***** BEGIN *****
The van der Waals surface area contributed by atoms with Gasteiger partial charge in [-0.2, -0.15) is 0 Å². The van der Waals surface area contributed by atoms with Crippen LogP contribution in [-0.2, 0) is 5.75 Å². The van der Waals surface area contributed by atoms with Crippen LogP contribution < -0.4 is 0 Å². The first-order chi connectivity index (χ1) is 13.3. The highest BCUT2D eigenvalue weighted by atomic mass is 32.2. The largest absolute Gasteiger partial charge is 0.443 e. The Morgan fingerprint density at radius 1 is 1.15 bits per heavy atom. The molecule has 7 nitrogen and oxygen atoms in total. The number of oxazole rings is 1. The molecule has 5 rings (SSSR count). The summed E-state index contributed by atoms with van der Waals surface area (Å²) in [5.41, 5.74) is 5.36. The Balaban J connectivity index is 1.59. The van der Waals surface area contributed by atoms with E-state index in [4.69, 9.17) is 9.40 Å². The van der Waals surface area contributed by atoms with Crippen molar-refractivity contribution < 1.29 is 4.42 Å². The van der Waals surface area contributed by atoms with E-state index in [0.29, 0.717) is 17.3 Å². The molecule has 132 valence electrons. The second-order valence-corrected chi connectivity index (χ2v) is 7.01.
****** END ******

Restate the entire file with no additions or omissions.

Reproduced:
The van der Waals surface area contributed by atoms with Gasteiger partial charge in [-0.2, -0.15) is 0 Å². The van der Waals surface area contributed by atoms with Crippen LogP contribution in [-0.2, 0) is 5.75 Å². The van der Waals surface area contributed by atoms with Crippen LogP contribution < -0.4 is 0 Å². The first-order chi connectivity index (χ1) is 13.3. The highest BCUT2D eigenvalue weighted by atomic mass is 32.2. The largest absolute Gasteiger partial charge is 0.443 e. The Morgan fingerprint density at radius 1 is 1.15 bits per heavy atom. The molecule has 7 nitrogen and oxygen atoms in total. The number of oxazole rings is 1. The molecule has 5 rings (SSSR count). The summed E-state index contributed by atoms with van der Waals surface area (Å²) in [5.41, 5.74) is 5.36. The Balaban J connectivity index is 1.59. The van der Waals surface area contributed by atoms with E-state index in [4.69, 9.17) is 9.40 Å². The van der Waals surface area contributed by atoms with Crippen molar-refractivity contribution < 1.29 is 4.42 Å². The van der Waals surface area contributed by atoms with E-state index in [0.29, 0.717) is 17.3 Å². The molecule has 132 valence electrons. The second-order valence-corrected chi connectivity index (χ2v) is 7.01.